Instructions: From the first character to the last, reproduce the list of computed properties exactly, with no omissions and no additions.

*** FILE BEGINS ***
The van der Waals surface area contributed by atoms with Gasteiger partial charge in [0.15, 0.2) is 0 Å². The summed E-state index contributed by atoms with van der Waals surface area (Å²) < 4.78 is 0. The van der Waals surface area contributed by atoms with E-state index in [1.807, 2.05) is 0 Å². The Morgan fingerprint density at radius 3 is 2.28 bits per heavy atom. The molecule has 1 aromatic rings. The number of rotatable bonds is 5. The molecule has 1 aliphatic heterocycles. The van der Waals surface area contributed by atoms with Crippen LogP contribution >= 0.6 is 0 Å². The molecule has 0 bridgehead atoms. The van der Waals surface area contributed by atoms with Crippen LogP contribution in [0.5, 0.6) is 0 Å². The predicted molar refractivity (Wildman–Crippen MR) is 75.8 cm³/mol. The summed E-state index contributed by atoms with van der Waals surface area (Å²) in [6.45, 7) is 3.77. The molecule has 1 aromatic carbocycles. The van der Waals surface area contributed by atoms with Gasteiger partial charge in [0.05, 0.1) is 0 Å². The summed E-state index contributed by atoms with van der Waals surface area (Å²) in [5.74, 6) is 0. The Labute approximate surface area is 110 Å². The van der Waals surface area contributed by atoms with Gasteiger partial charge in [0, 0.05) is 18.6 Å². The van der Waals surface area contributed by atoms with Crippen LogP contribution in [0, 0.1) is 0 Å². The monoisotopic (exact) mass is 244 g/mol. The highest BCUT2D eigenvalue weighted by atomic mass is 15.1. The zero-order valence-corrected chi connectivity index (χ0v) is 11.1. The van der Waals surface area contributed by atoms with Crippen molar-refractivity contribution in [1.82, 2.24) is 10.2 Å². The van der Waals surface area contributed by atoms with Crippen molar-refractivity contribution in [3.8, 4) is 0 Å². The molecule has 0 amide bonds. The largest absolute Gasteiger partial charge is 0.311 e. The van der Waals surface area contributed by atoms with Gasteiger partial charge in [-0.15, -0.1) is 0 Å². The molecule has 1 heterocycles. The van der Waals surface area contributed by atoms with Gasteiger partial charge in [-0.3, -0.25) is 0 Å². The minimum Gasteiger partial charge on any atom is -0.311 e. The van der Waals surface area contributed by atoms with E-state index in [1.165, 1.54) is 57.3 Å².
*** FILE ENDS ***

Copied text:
The van der Waals surface area contributed by atoms with Gasteiger partial charge in [0.15, 0.2) is 0 Å². The summed E-state index contributed by atoms with van der Waals surface area (Å²) < 4.78 is 0. The van der Waals surface area contributed by atoms with E-state index in [1.807, 2.05) is 0 Å². The Morgan fingerprint density at radius 3 is 2.28 bits per heavy atom. The molecule has 1 aromatic rings. The number of rotatable bonds is 5. The molecule has 1 aliphatic heterocycles. The van der Waals surface area contributed by atoms with Crippen LogP contribution >= 0.6 is 0 Å². The molecule has 0 bridgehead atoms. The van der Waals surface area contributed by atoms with Crippen LogP contribution in [0.5, 0.6) is 0 Å². The predicted molar refractivity (Wildman–Crippen MR) is 75.8 cm³/mol. The summed E-state index contributed by atoms with van der Waals surface area (Å²) in [6.45, 7) is 3.77. The molecule has 1 aromatic carbocycles. The van der Waals surface area contributed by atoms with Gasteiger partial charge in [0.05, 0.1) is 0 Å². The summed E-state index contributed by atoms with van der Waals surface area (Å²) in [5.74, 6) is 0. The Labute approximate surface area is 110 Å². The van der Waals surface area contributed by atoms with Gasteiger partial charge in [0, 0.05) is 18.6 Å². The van der Waals surface area contributed by atoms with Crippen LogP contribution in [0, 0.1) is 0 Å². The monoisotopic (exact) mass is 244 g/mol. The highest BCUT2D eigenvalue weighted by atomic mass is 15.1. The zero-order valence-corrected chi connectivity index (χ0v) is 11.1. The van der Waals surface area contributed by atoms with Crippen molar-refractivity contribution in [1.82, 2.24) is 10.2 Å². The van der Waals surface area contributed by atoms with Crippen molar-refractivity contribution in [3.8, 4) is 0 Å². The molecule has 0 amide bonds. The largest absolute Gasteiger partial charge is 0.311 e. The van der Waals surface area contributed by atoms with Gasteiger partial charge in [-0.15, -0.1) is 0 Å². The molecule has 1 heterocycles. The van der Waals surface area contributed by atoms with Gasteiger partial charge in [-0.3, -0.25) is 0 Å². The minimum Gasteiger partial charge on any atom is -0.311 e. The van der Waals surface area contributed by atoms with E-state index in [1.165, 1.54) is 57.3 Å².